Lawsuit: Cop pulled over driver for TikTok livestream--and shared driver's ID

Lawsuit: Cop pulled over driver for TikTok livestream--and shared driver's ID
Mar 2023

A Dallas County Sheriff's Department deputy, Francisco Castillo, was briefly suspended after livestreaming a traffic stop, allegedly just to gain TikTok clout, in 2021. Now, the Texas motorist that he pulled over, Torry Osby, is suing, saying that the deputy exposed Osby to risks of identity theft and break-ins at his home by flashing Osby's driver's license and sharing his personal information to more than 100 followers tuned into Castillo's livestream.

Osby's lawyer, James P. Roberts, told Ars that it's unlikely that their client was the only victim of Castillo's alleged privacy-invading social media abuse. The complaint documents a seeming pattern of Castillo sharing videos while on duty that seemed to get more engagement than his other videos, making it appear likely to Osby's lawyers that Castillo was increasingly motivated to create videos of his police activity in hopes of boosting his likes and followers.

"The deputy's actions are deeply concerning given the number of other on-duty videos he has deleted from his TikTok account," Roberts told Ars. "Through the course of this lawsuit, we will undoubtedly uncover other instances of livestreamed interactions with citizens between this deputy and others."

As of this writing, Castillo's TikTok account, "CycoCisco," is still active, with 17,500 followers. Ars confirmed that any videos documenting his law enforcement activity seem to have been deleted.

Dallas County Sheriff's Department did not immediately respond to Ars' request for comment but issued a statement reported by Dallas News. The department has confirmed that Castillo was suspended for two days without pay for violating the department's social media policy but remains employed by the department today. No further comments were made because the litigation is ongoing.

Osby, whose suit also names Dallas County as a defendant, has asked for a jury trial, seeking monetary relief for suffering mental and emotional anguish from the "flagrant invasion of his privacy."

TikTok declined to comment on this specific account. A spokesperson pointed Ars to TikTok's community guidelines, which prohibit sharing personally identifiable information, because TikTok acknowledges that such harassment "can cause serious emotional distress and other offline harm."

Osby remains "terrified" after the TikTok stream

According to Osby's complaint, the Tarrant County resident was driving to his shift at Walmart when Castillo pulled him over for allegedly speeding. Osby was surprised by the traffic stop because he claimed he was driving with cruise control on and was not speeding, but he simply continued on with his drive after Castillo let him go with just a verbal warning.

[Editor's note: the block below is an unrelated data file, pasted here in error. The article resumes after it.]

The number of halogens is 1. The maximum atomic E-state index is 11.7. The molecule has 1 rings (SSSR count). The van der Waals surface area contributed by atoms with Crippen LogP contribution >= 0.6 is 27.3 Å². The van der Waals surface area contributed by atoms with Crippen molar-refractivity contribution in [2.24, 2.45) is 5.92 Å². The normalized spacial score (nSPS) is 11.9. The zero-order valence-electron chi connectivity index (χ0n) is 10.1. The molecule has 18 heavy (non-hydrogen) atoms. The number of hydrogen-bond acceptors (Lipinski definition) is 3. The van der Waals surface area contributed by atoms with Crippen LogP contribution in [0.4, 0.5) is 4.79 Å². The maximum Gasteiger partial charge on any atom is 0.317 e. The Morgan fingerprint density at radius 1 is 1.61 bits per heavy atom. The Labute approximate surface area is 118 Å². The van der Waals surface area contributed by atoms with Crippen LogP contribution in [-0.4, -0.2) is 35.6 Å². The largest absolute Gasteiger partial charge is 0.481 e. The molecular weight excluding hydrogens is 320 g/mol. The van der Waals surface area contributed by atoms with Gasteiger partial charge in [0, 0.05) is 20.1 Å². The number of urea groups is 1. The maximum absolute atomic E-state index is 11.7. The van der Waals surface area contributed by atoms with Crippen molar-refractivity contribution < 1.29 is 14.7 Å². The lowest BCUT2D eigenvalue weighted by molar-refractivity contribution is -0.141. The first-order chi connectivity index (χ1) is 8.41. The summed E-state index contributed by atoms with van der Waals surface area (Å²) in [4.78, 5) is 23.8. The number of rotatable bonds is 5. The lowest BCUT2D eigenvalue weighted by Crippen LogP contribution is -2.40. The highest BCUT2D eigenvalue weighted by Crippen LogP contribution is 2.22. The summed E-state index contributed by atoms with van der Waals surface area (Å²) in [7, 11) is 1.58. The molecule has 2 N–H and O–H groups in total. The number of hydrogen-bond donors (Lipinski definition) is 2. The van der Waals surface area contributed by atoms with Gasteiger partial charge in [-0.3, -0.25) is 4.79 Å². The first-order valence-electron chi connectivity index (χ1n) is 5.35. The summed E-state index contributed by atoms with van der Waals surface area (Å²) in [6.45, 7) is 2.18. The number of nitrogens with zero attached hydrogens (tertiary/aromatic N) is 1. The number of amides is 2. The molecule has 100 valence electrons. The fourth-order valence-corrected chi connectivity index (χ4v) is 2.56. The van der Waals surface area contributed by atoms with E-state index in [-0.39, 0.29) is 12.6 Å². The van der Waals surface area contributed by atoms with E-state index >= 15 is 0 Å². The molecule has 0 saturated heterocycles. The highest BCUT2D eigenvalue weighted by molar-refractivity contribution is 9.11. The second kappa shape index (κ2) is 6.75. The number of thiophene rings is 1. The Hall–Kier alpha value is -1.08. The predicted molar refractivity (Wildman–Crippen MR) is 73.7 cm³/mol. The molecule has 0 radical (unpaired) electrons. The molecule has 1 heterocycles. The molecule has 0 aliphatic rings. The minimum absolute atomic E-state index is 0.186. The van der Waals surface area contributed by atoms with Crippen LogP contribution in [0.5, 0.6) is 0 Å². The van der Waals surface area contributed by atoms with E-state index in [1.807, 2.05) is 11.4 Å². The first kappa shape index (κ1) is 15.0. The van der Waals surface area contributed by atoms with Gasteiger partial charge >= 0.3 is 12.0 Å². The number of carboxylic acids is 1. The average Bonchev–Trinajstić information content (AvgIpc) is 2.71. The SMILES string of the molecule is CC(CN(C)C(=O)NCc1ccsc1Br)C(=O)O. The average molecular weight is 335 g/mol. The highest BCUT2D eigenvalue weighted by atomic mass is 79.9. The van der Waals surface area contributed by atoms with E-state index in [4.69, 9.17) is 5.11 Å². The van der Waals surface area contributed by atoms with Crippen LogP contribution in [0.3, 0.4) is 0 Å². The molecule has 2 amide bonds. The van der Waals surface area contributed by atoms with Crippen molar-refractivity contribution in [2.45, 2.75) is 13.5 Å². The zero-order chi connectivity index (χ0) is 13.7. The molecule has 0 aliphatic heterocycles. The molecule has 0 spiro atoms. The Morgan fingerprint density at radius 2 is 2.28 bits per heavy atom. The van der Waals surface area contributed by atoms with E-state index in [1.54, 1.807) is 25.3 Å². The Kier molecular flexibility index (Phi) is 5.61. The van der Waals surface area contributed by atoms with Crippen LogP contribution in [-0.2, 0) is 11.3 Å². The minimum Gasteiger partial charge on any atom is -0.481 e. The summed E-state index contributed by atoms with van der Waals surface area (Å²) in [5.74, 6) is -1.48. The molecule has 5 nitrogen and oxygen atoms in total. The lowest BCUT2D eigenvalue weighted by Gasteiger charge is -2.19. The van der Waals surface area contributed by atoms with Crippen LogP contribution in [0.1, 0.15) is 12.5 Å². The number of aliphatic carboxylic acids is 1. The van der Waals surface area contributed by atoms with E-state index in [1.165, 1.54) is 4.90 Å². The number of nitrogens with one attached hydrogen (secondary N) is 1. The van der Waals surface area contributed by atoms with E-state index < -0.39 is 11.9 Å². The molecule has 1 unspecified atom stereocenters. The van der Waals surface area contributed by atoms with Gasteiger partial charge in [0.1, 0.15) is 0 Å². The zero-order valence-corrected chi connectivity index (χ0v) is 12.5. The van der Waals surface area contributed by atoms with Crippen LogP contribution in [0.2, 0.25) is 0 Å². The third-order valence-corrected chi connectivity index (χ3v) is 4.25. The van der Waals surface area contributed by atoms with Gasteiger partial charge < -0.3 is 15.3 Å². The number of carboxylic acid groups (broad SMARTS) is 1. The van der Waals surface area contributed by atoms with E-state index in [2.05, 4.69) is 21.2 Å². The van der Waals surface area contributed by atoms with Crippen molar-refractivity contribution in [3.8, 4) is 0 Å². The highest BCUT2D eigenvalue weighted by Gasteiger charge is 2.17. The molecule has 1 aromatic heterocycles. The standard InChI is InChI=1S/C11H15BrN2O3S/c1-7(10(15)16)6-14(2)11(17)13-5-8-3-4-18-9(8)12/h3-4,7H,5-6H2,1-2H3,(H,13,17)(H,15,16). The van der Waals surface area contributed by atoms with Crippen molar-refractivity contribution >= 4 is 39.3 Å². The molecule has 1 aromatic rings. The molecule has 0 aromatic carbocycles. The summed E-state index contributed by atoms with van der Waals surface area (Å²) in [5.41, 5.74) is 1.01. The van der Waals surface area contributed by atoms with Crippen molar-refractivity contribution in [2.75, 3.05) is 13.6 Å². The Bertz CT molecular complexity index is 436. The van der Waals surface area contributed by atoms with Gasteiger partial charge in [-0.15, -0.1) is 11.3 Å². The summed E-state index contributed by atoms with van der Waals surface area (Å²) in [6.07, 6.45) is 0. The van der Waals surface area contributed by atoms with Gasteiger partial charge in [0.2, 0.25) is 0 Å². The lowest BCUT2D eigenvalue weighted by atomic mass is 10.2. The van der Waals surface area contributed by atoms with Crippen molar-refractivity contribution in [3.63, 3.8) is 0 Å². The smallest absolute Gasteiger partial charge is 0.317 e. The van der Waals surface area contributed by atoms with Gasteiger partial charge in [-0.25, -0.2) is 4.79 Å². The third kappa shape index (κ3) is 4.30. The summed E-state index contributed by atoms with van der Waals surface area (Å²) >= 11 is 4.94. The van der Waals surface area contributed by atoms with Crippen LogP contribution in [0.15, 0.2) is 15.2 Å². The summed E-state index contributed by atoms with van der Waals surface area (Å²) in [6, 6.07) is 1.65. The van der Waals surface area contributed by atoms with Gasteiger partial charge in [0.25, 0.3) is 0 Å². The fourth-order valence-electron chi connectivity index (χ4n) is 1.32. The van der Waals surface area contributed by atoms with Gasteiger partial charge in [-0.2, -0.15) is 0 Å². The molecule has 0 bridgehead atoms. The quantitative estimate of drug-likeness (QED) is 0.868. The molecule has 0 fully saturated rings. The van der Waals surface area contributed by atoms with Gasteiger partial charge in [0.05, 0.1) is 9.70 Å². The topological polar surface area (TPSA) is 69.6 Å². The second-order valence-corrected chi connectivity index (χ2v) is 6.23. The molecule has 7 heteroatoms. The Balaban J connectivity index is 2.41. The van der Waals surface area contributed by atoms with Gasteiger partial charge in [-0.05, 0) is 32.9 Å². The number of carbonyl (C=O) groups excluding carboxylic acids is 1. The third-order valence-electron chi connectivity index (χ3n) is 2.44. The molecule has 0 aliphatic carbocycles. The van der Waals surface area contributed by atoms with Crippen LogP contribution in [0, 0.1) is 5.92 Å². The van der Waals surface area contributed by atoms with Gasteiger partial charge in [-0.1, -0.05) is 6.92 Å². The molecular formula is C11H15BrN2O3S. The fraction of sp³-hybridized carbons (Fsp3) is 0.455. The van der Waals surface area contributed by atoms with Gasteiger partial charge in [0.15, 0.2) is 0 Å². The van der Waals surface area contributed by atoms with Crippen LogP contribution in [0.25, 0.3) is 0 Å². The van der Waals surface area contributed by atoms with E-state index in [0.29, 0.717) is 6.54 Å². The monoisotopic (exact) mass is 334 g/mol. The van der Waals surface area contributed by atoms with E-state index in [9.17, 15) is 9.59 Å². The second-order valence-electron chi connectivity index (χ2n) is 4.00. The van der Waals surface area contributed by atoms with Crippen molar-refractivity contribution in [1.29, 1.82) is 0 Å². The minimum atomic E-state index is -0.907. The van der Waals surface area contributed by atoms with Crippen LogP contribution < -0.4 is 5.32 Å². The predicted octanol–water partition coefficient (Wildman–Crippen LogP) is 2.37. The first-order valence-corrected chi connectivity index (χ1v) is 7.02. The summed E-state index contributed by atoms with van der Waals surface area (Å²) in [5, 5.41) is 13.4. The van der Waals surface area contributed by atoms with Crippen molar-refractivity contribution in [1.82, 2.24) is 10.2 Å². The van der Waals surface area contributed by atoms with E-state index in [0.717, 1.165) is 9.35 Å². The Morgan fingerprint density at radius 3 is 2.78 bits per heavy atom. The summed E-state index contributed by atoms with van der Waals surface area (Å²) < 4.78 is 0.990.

Approximately 20 minutes later, Osby found out that Castillo had livestreamed the traffic stop when Internet user "Stanley Sensational" reached out to Osby on Facebook. "Stanley" told Osby that he had found him on Facebook using the information Castillo shared on Osby's driver's license.

"Stanley" then shared a screenshot of Castillo's TikTok stream, which was posted under Castillo's account with the username "CycoCisco." That's when Osby learned that more than 100 of Castillo's followers had seen the stream and thus had access to personally identifying information, including Osby's home address, date of birth, and driver's license number.

Osby's lawyers have alleged that Castillo knew that Osby wasn't speeding at the time of the traffic stop and that Castillo only pulled Osby over to make this video and spike the cop's TikTok engagement. This allegation seemed to be backed up by an account from "Stanley," who told Osby that on the livestream, Castillo said that he made the video just to show his followers what he does during a traffic stop.

After Osby saw the TikTok, he notified the sheriff's department, which launched an investigation through its internal affairs department, resulting in Castillo's brief suspension.

Since "Stanley" was able to track Osby down on Facebook, the whole experience has made Osby "terrified" that other people who saw the TikTok could use the information to track him down or steal his identity, his complaint alleges. Osby was so concerned about break-ins at his home that he installed cameras for extra security.

Among the laws that Osby alleges that Castillo broke by livestreaming the traffic stop are Osby's constitutional rights protecting against government exposure of citizens' private information and illegal searches and seizures. The experience also led Osby to distrust the sheriff's department, because his complaint said that "no reasonable officer would believe that live-streaming a police/citizen encounter on TikTok would be appropriate or necessary for the pursuit of justice, protection of life, or performance of their law enforcement duties."

"This was not only a violation of Mr. Osby's right to privacy but also undermines the confidence the people of Dallas County have in the law enforcement agency responsible for protecting them," Roberts told Ars.